The metal with a PhD in economics is on a tear as the economy recovers from the shocks caused by the pandemic.
Often seen as a bellwether for global growth because of its wide-scale industrial applications, “Dr. Copper” on Monday traded at a new record of US$4.90 a pound, after last week obliterating its previous 2011 high of US$4.50.
Used in everything from plumbing, to electricity, to alternative energy, the critical mineral’s price gains are being supported by a brisk snapback in Chinese demand, supply side jitters and accommodative monetary policy, which is motivating companies to ramp up spending and investment.
The current run in the commodity has a distinct sense of déjà vu. During the depths of the 2008 financial crisis, copper plummeted . But thanks largely to aggressive monetary easing by global central banks, its price more than doubled by 2011. That rally not only swept copper to new highs, but a broad basket of industrial commodities. The same script is playing out right now.
Shortly after the pandemic began, copper crashed to US$2.24 a pound, but since then has surged by 110 per cent. “The monetary authorities, whether it’s the Fed, the Bank of Canada, the Bank of Japan, the Bank of England, have all been extraordinarily expansionary,” said Virginia-based commodities specialist Dennis Gartman, former editor and publisher of The Gartman Letter. “Copper, lead, zinc, aluminum, tin, iron ore, steel, are telling you something’s going on in the global economy.” He added: “This is inflationary, and this is more than transitory circumstances. This is secular in nature.”
Bart Melek, head of commodity strategy with TD Securities Inc., wrote in a note to clients that “supply angst” is also a major factor driving copper to new highs. Chile, one of the world’s biggest producers, last week signalled that drastic tax hikes may be coming on producers, raising concerns about a pullback in investment and eventually global production. Mr. Melek also pointed to stricter emissions targets set recently by the Chinese smelting industry, which could also result in lower production.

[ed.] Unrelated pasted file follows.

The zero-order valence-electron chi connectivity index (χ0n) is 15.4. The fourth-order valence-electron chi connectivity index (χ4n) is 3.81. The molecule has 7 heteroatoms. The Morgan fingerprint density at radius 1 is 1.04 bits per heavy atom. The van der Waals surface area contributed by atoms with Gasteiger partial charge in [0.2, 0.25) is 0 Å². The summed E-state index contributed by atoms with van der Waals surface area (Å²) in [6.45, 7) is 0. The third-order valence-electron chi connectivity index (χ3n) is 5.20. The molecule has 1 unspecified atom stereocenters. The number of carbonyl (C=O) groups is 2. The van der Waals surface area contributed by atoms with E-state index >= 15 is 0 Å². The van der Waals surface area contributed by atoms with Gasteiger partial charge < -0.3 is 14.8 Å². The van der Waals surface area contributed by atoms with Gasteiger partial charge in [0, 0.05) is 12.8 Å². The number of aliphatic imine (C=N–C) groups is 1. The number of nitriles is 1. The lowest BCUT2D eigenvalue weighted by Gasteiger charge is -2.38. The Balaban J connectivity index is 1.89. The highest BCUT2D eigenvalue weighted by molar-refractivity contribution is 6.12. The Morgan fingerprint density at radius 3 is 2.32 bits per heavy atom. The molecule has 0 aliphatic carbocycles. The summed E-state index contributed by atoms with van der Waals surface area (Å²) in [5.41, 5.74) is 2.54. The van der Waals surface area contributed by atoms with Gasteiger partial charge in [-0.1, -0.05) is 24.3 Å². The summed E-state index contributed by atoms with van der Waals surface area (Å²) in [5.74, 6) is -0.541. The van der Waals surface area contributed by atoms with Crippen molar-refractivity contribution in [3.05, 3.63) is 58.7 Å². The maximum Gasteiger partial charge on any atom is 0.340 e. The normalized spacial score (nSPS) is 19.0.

Over the past few months, some metals specialists have suggested the world is entering another “super cycle,” meaning a prolonged period where sustained demand for commodities will elevate prices for years. A similar reasoning was widely used during the last great commodities bull run of the mid to late 2000s. But that era ended in near-disaster as Chinese demand fizzled and many miners were suddenly stuck with high-priced acquisitions made at the peak of market.
For now, the bull run in copper is benefiting a select number of Canadian companies, including First Quantum Minerals Ltd. , Lundin Mining Corp. and Ivanhoe Mines Corp. , which is building a new mine in the Democratic Republic of Congo.
While the Canadian gold sector in the past few years has rapidly consolidated, mergers and acquisitions in the copper sector have been scarce. Shane Nagle, analyst with National Bank Financial Inc. doesn’t see that picking up much, partly because of the historically high price of the commodity. Many of the large and medium-sized miners have plenty of projects and are unlikely to be acquirers, he says. Meantime, their lofty market values make them expensive for would-be acquirers, he added. To wit, Canadian gold miner Barrick Gold Corp. last year mulled buying Freeport-Mcmoran Inc. , a copper miner based in the United States. But last week, Barrick conceded that the window of opportunity had closed with the Freeport’s shares running up almost four-fold in the past 12 months.
Perhaps the biggest challenge currently faced by the copper industry is a steep decline in new discoveries, particularly in safe jurisdictions. That’s forcing many miners to go after lower grades, and seek out metals deeper underground – both of which drive up costs and eat into profits. “I don’t want to say all the easy copper in the world’s been found,” Mr. Nagle said. “But certainly the readily available high-grade copper mine, is a hard thing to come by in this day and age.”
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